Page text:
Bad JewsPosted: November 18, 2013
First, let me say that I did not care for this show. Second, I should also say right off the bat that I am most definitely in the minority. Bad Jews has received rave reviews and audiences love it. My theatre buddy that evening (and fellow Jew) was my brother’s girlfriend, Allison (of Accessories by ASH), and she loved the show, too.
So what’s wrong with me you ask? Well, let’s back up a bit. We start in a fancy New York City studio with Jonah and his first cousin, Daphna (actually named Diana, but she’s super Jewish so she’s Daphna now, don’t bring it up) after their grandfather’s funeral. They are soon to be joined by Jonah’s brother, Liam, who arrives late (missing the funeral) with his Shiksa girlfriend, Melody. Tensions are immediately high, yes due to the death in the family, but primarily because Daphna is “that cousin” who gets in your face about everything. She and Liam can’t stand each other. Jonah would prefer to stay out of the drama as much as possible. As the fighting enters into the wee hours of the morning, these four characters brawl over their feelings toward Judaism, marrying outside the faith, how to best honor their grandfather, and above all who should receive Poppy’s Chai necklace that he’s had since the Holocaust.
Now I went into this play thinking I was going to see a slapstick comedy about Jews. The play does have some good laughs (there is one bit with Molly Ranson as Melody and I could hardly breathe), but this is no farce. There are serious issues being covered, and very intense words are shared. Thoughtful questions are raised and interesting perspectives put out there, but the way in which they are approached is what put me off. I want to hear these arguments but not from these people. For example, the second Liam is introduced he is a jackass through and through with no redeeming qualities. Why do we start with him there? There isn’t anywhere for him to go if he’s already so terrible.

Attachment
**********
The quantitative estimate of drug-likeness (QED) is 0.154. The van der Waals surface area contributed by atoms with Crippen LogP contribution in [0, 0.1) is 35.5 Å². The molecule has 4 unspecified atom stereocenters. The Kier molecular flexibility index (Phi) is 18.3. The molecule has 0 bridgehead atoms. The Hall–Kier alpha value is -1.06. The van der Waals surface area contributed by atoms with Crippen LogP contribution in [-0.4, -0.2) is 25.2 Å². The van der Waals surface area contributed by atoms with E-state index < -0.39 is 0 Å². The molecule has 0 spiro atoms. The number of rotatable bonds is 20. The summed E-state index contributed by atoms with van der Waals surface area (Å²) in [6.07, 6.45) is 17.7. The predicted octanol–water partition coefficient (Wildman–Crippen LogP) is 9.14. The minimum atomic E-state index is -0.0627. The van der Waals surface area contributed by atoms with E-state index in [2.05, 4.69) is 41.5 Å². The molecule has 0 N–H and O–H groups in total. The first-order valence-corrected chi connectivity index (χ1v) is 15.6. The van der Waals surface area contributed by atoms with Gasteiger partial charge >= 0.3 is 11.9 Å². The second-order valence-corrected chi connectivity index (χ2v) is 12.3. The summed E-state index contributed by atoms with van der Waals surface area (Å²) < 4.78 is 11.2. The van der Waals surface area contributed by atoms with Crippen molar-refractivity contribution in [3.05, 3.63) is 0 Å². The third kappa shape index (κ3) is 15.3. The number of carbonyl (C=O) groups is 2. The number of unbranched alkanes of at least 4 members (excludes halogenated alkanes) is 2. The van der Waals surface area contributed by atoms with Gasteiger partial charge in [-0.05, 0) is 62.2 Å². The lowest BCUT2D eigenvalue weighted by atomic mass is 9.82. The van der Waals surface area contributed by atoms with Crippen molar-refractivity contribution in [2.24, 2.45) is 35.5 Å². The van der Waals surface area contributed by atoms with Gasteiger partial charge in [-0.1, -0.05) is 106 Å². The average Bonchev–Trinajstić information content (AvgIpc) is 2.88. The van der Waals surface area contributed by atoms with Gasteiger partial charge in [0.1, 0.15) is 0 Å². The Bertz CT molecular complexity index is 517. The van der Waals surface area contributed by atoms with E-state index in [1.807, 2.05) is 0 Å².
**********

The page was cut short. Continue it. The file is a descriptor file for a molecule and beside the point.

It’s hard to watch people fight for close to two hours. It’s hard to watch unlikable people tear each other down with cruel words. Some of what these characters say is exactly that: cruel. They are bullies, pure and simple. There are two monologues in particular that are full of hateful words directed at another person in the room. Luckily there comes a point when someone steps in, but I as an audience member didn’t see why we had to watch it. Charles Isherwood calls it savage humor, and apparently it’s just not my style. I only felt a consistent sense of unease.
Maybe the discomfort I felt during the show is part of the playwright’s intention; perhaps he wants to ruffle some feathers. But instead, I felt like Jonah – stuck in the middle and not wanting to get involved.
Written by Joshua Harmon, Directed by Daniel Aukin
The Laura Pels Theatre through December 29th
Photo Credit: Joan Marcus
Pictured: Tracee Chimo, Philip Ettinger, and Michael Zegen